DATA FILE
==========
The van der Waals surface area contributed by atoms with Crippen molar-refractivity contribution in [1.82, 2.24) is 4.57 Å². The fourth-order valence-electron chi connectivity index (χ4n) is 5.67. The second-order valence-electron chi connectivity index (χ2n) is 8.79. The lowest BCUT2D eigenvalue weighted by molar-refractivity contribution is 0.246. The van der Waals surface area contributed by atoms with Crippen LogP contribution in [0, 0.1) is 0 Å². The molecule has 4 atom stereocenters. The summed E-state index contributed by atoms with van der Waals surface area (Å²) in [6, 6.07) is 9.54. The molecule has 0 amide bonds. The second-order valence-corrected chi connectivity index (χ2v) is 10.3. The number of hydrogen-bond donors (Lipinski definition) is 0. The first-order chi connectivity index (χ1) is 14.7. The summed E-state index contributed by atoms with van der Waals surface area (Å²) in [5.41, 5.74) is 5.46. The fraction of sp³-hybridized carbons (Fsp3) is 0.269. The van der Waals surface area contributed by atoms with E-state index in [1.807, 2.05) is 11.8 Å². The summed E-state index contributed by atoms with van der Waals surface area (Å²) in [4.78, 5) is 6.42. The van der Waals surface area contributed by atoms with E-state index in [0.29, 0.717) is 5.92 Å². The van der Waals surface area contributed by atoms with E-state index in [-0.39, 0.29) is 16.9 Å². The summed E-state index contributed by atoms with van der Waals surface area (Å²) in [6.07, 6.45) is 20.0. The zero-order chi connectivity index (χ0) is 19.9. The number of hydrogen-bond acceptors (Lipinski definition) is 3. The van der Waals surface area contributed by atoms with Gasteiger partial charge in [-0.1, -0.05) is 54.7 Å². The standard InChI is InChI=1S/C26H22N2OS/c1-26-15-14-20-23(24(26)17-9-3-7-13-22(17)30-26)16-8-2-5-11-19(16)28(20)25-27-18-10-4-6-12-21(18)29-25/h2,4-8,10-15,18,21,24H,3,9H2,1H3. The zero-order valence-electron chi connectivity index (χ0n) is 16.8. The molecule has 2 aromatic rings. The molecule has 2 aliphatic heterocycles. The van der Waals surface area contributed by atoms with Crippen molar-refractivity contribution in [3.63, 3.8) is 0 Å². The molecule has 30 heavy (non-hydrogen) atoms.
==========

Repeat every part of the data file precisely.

The van der Waals surface area contributed by atoms with Crippen molar-refractivity contribution in [1.82, 2.24) is 4.57 Å². The fourth-order valence-electron chi connectivity index (χ4n) is 5.67. The second-order valence-electron chi connectivity index (χ2n) is 8.79. The lowest BCUT2D eigenvalue weighted by molar-refractivity contribution is 0.246. The van der Waals surface area contributed by atoms with Crippen LogP contribution in [0, 0.1) is 0 Å². The molecule has 4 atom stereocenters. The summed E-state index contributed by atoms with van der Waals surface area (Å²) in [6, 6.07) is 9.54. The molecule has 0 amide bonds. The second-order valence-corrected chi connectivity index (χ2v) is 10.3. The number of hydrogen-bond donors (Lipinski definition) is 0. The first-order chi connectivity index (χ1) is 14.7. The summed E-state index contributed by atoms with van der Waals surface area (Å²) in [5.41, 5.74) is 5.46. The fraction of sp³-hybridized carbons (Fsp3) is 0.269. The van der Waals surface area contributed by atoms with E-state index in [1.807, 2.05) is 11.8 Å². The summed E-state index contributed by atoms with van der Waals surface area (Å²) in [4.78, 5) is 6.42. The van der Waals surface area contributed by atoms with E-state index in [0.29, 0.717) is 5.92 Å². The van der Waals surface area contributed by atoms with E-state index in [-0.39, 0.29) is 16.9 Å². The summed E-state index contributed by atoms with van der Waals surface area (Å²) in [6.07, 6.45) is 20.0. The zero-order chi connectivity index (χ0) is 19.9. The number of hydrogen-bond acceptors (Lipinski definition) is 3. The van der Waals surface area contributed by atoms with Gasteiger partial charge in [-0.1, -0.05) is 54.7 Å². The standard InChI is InChI=1S/C26H22N2OS/c1-26-15-14-20-23(24(26)17-9-3-7-13-22(17)30-26)16-8-2-5-11-19(16)28(20)25-27-18-10-4-6-12-21(18)29-25/h2,4-8,10-15,18,21,24H,3,9H2,1H3. The zero-order valence-electron chi connectivity index (χ0n) is 16.8. The molecule has 2 aromatic rings. The molecule has 2 aliphatic heterocycles. The van der Waals surface area contributed by atoms with Crippen molar-refractivity contribution in [3.63, 3.8) is 0 Å². The molecule has 30 heavy (non-hydrogen) atoms.